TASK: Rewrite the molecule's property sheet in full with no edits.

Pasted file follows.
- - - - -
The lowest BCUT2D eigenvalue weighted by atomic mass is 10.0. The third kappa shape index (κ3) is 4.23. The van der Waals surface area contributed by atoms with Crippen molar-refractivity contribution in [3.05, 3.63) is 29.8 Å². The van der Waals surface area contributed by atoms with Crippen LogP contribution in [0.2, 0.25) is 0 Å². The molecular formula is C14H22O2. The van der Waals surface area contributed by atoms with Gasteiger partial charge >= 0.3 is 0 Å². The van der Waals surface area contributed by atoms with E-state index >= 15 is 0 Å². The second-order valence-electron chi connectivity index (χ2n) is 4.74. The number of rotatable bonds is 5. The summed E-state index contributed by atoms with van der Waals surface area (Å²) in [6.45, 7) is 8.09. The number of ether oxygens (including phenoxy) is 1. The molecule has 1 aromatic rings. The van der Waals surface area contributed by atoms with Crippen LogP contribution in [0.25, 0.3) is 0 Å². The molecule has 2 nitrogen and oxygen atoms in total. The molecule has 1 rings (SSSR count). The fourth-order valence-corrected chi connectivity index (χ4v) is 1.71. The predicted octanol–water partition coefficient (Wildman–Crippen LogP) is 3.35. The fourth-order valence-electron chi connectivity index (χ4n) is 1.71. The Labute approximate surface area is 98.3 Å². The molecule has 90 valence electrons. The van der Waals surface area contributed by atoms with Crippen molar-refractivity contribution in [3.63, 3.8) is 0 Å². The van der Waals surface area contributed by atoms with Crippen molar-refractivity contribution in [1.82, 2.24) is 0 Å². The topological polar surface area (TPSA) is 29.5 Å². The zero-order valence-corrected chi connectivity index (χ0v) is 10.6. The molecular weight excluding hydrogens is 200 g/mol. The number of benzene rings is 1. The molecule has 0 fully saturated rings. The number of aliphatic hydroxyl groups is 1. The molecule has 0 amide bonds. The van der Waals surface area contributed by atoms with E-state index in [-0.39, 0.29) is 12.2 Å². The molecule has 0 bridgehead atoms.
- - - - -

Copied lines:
The lowest BCUT2D eigenvalue weighted by atomic mass is 10.0. The third kappa shape index (κ3) is 4.23. The van der Waals surface area contributed by atoms with Crippen molar-refractivity contribution in [3.05, 3.63) is 29.8 Å². The van der Waals surface area contributed by atoms with Crippen LogP contribution in [0.2, 0.25) is 0 Å². The molecular formula is C14H22O2. The van der Waals surface area contributed by atoms with Gasteiger partial charge >= 0.3 is 0 Å². The van der Waals surface area contributed by atoms with E-state index >= 15 is 0 Å². The second-order valence-electron chi connectivity index (χ2n) is 4.74. The number of rotatable bonds is 5. The summed E-state index contributed by atoms with van der Waals surface area (Å²) in [6.45, 7) is 8.09. The number of ether oxygens (including phenoxy) is 1. The molecule has 1 aromatic rings. The van der Waals surface area contributed by atoms with Crippen LogP contribution in [0.25, 0.3) is 0 Å². The molecule has 2 nitrogen and oxygen atoms in total. The molecule has 1 rings (SSSR count). The fourth-order valence-corrected chi connectivity index (χ4v) is 1.71. The predicted octanol–water partition coefficient (Wildman–Crippen LogP) is 3.35. The fourth-order valence-electron chi connectivity index (χ4n) is 1.71. The Labute approximate surface area is 98.3 Å². The molecule has 90 valence electrons. The van der Waals surface area contributed by atoms with Crippen molar-refractivity contribution in [3.63, 3.8) is 0 Å². The van der Waals surface area contributed by atoms with Crippen molar-refractivity contribution in [1.82, 2.24) is 0 Å². The topological polar surface area (TPSA) is 29.5 Å². The zero-order valence-corrected chi connectivity index (χ0v) is 10.6. The molecular weight excluding hydrogens is 200 g/mol. The number of benzene rings is 1. The molecule has 0 fully saturated rings. The number of aliphatic hydroxyl groups is 1. The molecule has 0 amide bonds. The van der Waals surface area contributed by atoms with E-state index in [-0.39, 0.29) is 12.2 Å². The molecule has 0 bridgehead atoms.